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Veterans take first trips to war memorials after pandemic halted flights

World War II veterans gather for their honorary

World War II veterans gather for their honorary flight to Washington, D.C., at Long Island MacArthur Airport in Ronkonkoma on Sunday. Credit: Morgan Campbell

At the age of 100, World War II veteran Louis Peretz has seen more than most.

But the Commack resident had never been to Washington, D.C., or set his eyes on the World War II Memorial designed to honor him.

That changed on Sunday when he and eight other World War II veterans were flown down to the nation’s capital from Long Island MacArthur Airport as part of an Honor Flight Long Island journey.

"It’s a real honor," said Peretz, who was in the Air Force servicing B-25 fueling planes in India during the war and said he always wanted to see the memorial as well as the Tomb of the Unknown Soldier. "When they told me I was going, I thought 'I’ll finally get to see it before I go.' "

Honor Flight Long Island is part of a national network that flies veterans from around the country to the memorials for free.

Bill Jones, president of Honor Flight Long Island, said the group usually organize two flights a year, but Sunday’s trip was the first since the fall of 2019 due to the COVID-19 pandemic.

"This is a day to show them how much we appreciate what they have done," Jones said. "They are truly the greatest generation — they are so humble."

A large U.S. flag, held by two firetrucks, greeted the veterans as they entered MacArthur Airport in Ronkonkoma. An honor guard accompanied them once they arrived at the terminal and several elected officials addressed them before the late morning flight.

"I never had so much attention in my life," laughed Eleanor Rizzuto, a 100-year-old veteran from Franklin Square who was a first lieutenant nurse for the U.S. Army.

Rizzuto served in North Africa for a year "with Rommel giving us a hard time," she said referring to Erwin Rommel, the general from Nazi Germany who battled with U.S. and allied forces. She spent the rest of the war serving with troops throughout Italy.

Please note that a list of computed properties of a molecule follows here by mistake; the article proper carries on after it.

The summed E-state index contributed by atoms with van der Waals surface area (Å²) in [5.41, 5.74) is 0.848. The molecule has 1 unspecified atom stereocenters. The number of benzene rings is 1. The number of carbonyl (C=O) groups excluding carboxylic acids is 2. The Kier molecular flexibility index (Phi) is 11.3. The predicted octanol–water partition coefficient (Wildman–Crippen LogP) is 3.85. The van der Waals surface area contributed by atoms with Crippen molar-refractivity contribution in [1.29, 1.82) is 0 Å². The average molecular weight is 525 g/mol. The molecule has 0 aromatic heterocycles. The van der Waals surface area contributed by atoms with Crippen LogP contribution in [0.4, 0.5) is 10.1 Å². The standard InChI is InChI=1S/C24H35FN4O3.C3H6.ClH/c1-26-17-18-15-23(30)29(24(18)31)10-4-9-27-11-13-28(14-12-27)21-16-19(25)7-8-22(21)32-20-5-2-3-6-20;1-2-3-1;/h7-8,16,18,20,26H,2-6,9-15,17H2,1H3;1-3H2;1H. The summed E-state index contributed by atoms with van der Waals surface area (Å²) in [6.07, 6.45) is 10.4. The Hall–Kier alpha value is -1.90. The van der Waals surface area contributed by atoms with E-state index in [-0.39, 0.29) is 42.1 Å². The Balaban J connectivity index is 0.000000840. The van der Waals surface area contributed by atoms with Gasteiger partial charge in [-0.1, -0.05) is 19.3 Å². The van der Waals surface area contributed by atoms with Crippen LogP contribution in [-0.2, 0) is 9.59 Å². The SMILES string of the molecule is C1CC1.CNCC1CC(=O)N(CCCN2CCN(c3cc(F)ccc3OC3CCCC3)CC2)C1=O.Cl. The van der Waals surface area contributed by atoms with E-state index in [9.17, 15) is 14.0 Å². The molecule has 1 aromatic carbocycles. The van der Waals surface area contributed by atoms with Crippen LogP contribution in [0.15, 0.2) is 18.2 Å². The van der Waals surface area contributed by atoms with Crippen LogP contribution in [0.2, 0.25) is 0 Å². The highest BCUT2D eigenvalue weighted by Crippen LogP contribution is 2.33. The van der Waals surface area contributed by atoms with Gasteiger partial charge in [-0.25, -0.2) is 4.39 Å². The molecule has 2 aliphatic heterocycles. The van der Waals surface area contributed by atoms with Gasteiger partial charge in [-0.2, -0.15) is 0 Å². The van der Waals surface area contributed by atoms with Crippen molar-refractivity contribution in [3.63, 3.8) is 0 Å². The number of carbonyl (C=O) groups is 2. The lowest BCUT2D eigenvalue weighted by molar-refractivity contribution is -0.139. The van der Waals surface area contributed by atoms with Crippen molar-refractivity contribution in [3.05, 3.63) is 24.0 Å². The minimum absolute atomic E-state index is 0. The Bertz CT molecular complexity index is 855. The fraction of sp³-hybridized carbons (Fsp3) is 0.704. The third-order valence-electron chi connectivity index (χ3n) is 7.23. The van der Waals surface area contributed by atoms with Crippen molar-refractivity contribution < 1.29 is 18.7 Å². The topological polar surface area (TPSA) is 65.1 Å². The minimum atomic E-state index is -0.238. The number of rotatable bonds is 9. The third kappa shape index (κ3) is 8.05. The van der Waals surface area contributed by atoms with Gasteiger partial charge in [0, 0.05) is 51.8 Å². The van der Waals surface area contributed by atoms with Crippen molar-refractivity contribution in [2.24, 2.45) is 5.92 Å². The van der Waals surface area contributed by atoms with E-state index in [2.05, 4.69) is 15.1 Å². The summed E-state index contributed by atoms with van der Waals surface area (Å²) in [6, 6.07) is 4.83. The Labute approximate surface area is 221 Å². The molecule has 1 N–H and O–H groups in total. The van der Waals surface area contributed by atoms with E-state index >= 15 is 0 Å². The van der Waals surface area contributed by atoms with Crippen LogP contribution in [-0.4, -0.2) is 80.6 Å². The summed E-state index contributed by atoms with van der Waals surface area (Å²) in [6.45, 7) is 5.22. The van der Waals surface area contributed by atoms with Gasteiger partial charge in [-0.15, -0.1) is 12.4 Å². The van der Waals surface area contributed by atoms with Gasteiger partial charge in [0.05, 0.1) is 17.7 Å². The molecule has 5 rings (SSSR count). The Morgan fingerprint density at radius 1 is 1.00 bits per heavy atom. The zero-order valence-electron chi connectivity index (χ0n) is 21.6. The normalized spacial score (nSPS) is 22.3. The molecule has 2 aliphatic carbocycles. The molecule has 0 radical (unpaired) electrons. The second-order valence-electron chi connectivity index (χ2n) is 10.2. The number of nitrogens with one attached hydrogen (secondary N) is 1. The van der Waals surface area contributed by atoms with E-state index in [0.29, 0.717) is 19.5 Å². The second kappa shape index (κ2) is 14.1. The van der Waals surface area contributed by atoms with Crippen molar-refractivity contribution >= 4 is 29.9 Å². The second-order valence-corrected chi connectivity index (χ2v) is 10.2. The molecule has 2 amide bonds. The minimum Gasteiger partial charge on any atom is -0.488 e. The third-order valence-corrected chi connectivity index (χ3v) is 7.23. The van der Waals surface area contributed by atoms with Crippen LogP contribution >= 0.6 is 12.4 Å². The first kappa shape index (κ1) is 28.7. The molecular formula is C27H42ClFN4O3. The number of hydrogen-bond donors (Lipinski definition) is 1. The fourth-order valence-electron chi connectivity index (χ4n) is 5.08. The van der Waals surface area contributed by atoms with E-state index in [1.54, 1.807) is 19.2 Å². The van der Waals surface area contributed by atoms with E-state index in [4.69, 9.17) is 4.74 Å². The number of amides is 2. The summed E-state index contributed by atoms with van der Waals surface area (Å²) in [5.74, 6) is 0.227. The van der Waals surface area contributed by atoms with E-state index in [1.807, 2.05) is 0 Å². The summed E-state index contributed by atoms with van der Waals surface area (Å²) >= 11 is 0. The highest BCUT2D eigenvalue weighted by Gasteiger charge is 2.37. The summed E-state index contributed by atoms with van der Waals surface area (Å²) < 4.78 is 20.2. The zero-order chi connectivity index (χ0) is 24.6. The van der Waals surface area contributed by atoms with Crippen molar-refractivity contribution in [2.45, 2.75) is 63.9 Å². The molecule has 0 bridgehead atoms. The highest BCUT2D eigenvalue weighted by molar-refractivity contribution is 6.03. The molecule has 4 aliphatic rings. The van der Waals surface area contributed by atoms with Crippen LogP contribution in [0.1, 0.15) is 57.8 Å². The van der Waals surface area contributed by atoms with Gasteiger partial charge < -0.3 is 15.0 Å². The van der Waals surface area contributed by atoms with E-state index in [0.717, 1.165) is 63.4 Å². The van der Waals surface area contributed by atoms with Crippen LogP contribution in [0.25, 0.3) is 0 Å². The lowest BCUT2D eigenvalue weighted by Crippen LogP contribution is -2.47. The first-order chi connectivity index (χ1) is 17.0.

"It was a rough war, I tell you," she said. "But this is exciting. It’s wonderful to be with these boys that were there. They know what it’s like."

Dominick Critelli, a 100-year-old veteran from Floral Park, said he was also looking forward to his first trip to Washington, D.C.

Critelli was a staff sergeant in the U.S. Army, an airplane and engine mechanic who helped get supplies to soldiers during the siege of Bastogne in Belgium.

"I’m all excited about it," he said of the trip that also included, time permitting, a visit to the U.S. Marine Corps War Memorial.

"I go into a store and people say 'Thank You,' " Critelli said. "I think people are realizing these guys did a good job. Thank God we won."

Other veterans taking part in the trip included: Vincent DePalo, an Air Force sergeant from Bethpage; Constantine Efthimiades, an Army corporal from Whitestone; Robert Leslie Arms, a Navy seaman first class from Carle Place; Stephen Samsel, a Navy motor machinist's mate from Fairfield, Connecticut; Vincent Tolve, an Army corporal from Mastic Beach; and Eugene Zanger, a corporal and company clerk for the Army's road-building 42nd Engineers Construction Battalion, from Massapequa.

CORRECTION: Eleanor Rizzuto's last name was misspelled in an earlier version of this story.

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